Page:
too, so that is not the problem. Nor it is really relevant (though it is
true) that we decide/reason/problem-solve CONSCIOUSLY (since we still
don't know HOW we do it). What is/was needed is an explanation of our
behavioural capacities; and that is what contemporary cognitive
psychology -- allied with artificial intelligence and neuroscience --
is trying to do today.

> The cognitive perspective is based on mental processes but not on
> introspection as th 19th century version of cognitivism was. They
> believe that we must study mental processes to understand the actions
> we take and this can be done by looking at specific behaviours and
> relating them to underlying mental processes. The analogy is made that
> information is taken in and dealt with by the mind much the same as a
> computer would do.

And notice that the internal processes that explain our actions must
be found through theory and theory-testing. Nor do they need to be
conscious: what we are conscious of is just the icing on the cognitive
cake: the real work is being done for us by UNconscious processes, and
those are the ones psychology must find.

> Freud developed the psychoanalytical perspective by combining ideas of
> perception and memory with notions of biologically based instincts. He
> believed that behaviour is influenced by unconscious processes such as
> fears and desires. They are forced into the unconscious because they
> are forbidden or punished by society and parents during childhood. Once
> in the unconscious they manifest as emotional problems, or on the
> positive side as artistic ability which is approved of socially. He
> believed there is a cause for every action but they are often an
> unconscious motive.

To make a long story short, psychoanalysis is very like astrology:
It's something a lot of people believe in, it makes sense to them, and
makes sense of their lives for them, but there is no more evidence that
it is true or even testable than there is for astrology.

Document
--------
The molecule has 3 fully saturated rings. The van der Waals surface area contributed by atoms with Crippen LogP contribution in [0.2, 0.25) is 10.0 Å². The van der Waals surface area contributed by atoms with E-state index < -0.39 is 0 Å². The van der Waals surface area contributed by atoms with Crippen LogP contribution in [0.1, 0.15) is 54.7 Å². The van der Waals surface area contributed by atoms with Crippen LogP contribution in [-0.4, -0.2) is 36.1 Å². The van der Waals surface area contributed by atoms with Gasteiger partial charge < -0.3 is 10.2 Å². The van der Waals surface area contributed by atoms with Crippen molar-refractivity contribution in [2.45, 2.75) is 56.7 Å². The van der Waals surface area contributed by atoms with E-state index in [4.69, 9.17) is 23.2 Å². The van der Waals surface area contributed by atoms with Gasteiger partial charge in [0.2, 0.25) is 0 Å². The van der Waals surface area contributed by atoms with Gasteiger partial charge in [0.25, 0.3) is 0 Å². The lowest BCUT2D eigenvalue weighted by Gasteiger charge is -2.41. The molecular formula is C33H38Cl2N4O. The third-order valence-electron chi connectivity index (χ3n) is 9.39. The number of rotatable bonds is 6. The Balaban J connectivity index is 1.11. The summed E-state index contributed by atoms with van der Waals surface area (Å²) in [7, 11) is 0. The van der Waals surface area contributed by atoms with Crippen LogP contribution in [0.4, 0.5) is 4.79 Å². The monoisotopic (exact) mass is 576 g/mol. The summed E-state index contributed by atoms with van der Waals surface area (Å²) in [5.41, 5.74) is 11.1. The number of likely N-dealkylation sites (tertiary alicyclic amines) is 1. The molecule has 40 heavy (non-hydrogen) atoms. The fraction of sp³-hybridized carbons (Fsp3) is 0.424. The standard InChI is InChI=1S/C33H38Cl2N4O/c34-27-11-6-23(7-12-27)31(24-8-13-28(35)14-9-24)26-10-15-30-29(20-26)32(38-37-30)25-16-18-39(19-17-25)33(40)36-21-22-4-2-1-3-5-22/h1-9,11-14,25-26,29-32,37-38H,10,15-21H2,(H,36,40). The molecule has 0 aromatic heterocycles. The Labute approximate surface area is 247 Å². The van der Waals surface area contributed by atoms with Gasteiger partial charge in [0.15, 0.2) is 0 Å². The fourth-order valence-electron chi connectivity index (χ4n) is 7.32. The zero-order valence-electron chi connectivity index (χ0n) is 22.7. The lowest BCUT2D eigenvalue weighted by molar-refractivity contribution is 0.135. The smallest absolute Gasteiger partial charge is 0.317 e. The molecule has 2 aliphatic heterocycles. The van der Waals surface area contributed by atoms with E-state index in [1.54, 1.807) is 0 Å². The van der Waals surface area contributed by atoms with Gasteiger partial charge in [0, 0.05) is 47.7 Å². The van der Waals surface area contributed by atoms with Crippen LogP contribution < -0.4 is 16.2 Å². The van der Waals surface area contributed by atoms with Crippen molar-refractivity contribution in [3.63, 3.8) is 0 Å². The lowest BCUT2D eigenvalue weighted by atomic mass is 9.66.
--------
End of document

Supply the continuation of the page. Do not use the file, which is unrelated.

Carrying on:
> a non scientific approach is the phenomenological perspective which is
> interested in the viewpoints and personal experiences of events of the
> individual. It's concerned entirely with subjective experience. The
> other perspectives try to describe the inner life and experiences of
> individuals whilst the phenomenological perspective is concerned with
> predicting behaviour. This theory recognises the qualities that
> highlight the differences between people and animals therefore is
> called humanistic. It believes we have a natural need to progress and
> develop our potential.

Phenomenology is not the branch that predicts behaviour; the other
branches above (except psychoanalysis) are the ones that predict
behaviour. Phenomenologists are just trying to make sense of conscious
experiences. They try to analyse what goes on in the mind, but, unlike
cognitive theorists, who actually try to explain our behavioural
capacities -- try to "reverse-engineer" the mind to find out how it
works -- phenomenologists just look for principles that "explain"
conscious experience. We already know that conscious experience --
feelings -- do not give us much of a clue to how the mind works. They
(feelings) also take a lot for granted: Until challenged, we don't
normally think that there is anything to be explained about our
decisions, reasoning, problem-solving, memory (our 3rd grade
schoolteacher's name); these things just happen in our minds and it
feels as if we're doing them, though we have no idea how. So it is
unlikely that phenomenology can help us reverse-engineer the mind; in a
way, it's just another soothing story, like psychoanalysis and